Haley Miller named National Jurist Law Student of the Year

May 6, 2024 · By Nicole Jennings
Haley Miller receives the Student Activism Award
Haley Miller, right, receives the 2024 Student Activism Award from Student Bar Association President Erin Speed, left. Nicole Jennings

Seattle University School of Law student Haley Miller ’24 knows what it is like to work, study, and live with multiple invisible disabilities. Prior to law school, she faced discrimination in her professional life while working in the technology industry.

Always one to advocate for justice, Miller channeled those difficult experiences into action that she hopes will create a better future for those coming after her. She enrolled in Seattle U Law so she can one day work as an advocate for others with disabilities.

Now, as she prepares to graduate, Miller is being recognized for her advocacy work by one of the country’s premier legal education media outlets. The National Jurist named Miller a Law Student of the Year, one of just 10 students chosen from law schools around the United States. This was the second year in a row that a Seattle U Law student has received the honor.

“I was really excited to hear that I got this award because up until this point in my career, I felt like I was shouting into the abyss, I didn’t really feel like the work was acknowledged or validated,” Miller said.

Along with fellow law student Katelyn Kelel ‘24, Miller co-founded the Disability Justice Collective (DJC), the law school’s first disability-focused student organization, and has served as president since its inception.

The group has established itself as the official Seattle University affiliate of the National Disabled Law Students Association (NDLSA), successfully advocated for the addition of a staff member dedicated solely to coordinating disability services within the law school, and led a panel composed of students with disabilities that has become a regular feature of Seattle U Law’s new student orientation.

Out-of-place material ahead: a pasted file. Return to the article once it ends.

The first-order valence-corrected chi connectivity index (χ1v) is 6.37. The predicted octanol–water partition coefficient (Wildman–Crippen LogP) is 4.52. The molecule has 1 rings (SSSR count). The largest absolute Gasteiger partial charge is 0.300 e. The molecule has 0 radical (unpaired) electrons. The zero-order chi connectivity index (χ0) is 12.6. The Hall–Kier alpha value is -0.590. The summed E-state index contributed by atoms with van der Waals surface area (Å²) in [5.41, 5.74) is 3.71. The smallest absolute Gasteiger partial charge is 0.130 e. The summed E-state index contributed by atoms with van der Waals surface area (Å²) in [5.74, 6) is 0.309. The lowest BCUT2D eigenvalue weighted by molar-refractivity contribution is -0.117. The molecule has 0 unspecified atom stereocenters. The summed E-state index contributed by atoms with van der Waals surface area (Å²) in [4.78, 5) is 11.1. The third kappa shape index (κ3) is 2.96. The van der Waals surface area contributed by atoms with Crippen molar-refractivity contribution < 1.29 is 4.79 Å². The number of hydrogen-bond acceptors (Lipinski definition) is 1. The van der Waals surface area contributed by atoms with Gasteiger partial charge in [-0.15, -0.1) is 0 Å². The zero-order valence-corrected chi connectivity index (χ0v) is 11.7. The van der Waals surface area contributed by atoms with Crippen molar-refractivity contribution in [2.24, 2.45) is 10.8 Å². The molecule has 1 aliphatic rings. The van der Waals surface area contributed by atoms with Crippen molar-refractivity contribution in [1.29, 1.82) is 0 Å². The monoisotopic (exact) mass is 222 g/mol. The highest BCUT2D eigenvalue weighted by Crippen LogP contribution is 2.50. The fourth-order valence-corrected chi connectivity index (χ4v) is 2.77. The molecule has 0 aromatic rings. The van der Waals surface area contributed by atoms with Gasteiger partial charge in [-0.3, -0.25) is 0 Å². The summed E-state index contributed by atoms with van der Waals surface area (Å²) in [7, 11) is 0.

Miller, who this year received the Seattle U Law Student Bar Association’s Activism Award, has helped at least 20 students with disabilities file petitions of hardship when they are at risk of losing their scholarships. Miller has also raised awareness about why these measures are needed.

“There is a myth that accommodations are giving people extra benefits. I don’t think people realize that yes, law school is hard, but for some people, it’s extra hard,” Miller said. “Life is more complicated to navigate when you have that layer, being part of a marginalized community.”

Miller’s advocacy at the law school has also included adding disability and accommodations language in official communications concerning class ranking and GPA, as well as making sure that students are aware that accommodations exist for exams.

“We have brought important things to the forefront, normalizing the language around disabilities,” Miller said.

The National Jurist article is not the first time that Miller’s disability advocacy work has reached a national platform. Since September of 2023, she has served as co-president of the NDLSA, working with law schools and law students around the country to remove barriers and make legal studies more accessible for people with disabilities. She has led a large group of students from law schools across the U.S. in creating a support guide for law students with disabilities that NDLSA plans to self-publish. Miller’s extensive volunteer work with the NDLSA has helped her amass more than 500 hours of pro bono work during her law school career.

“While many of our law students are known for their unflinching activism, what stands out about Haley is the maturity and professionalism she brings to her advocacy,” said Kristin DiBiase, associate dean for Student Life, Diversity, Equity, and Inclusion. “Here at Seattle U Law, we are committed to preparing our students for a lifetime of law in the service of social justice. Haley has already demonstrated that passion even before leaving our midst. She has truly made our environment better for people with disabilities.”

After graduation, Miller plans to practice employment law on behalf of workers with disabilities, helping people like herself who suffer from discrimination in the work force. Miller was retaliated against, including with a demotion, after asking for disability accommodations at a previous tech job. She noted that while her disabilities may not be outwardly visible, that does not make them less impactful.

“I have experienced harassment, discrimination, and retaliation, all because of my disability. I want to advocate on behalf of people who find themselves in similar situations,” Miller said. “It is my dream career to work with people like me who are going through a tough time — I can’t imagine a better job.”

Read the latest issue of The National Jurist here. The Law Students of the Year feature begins on page 16.

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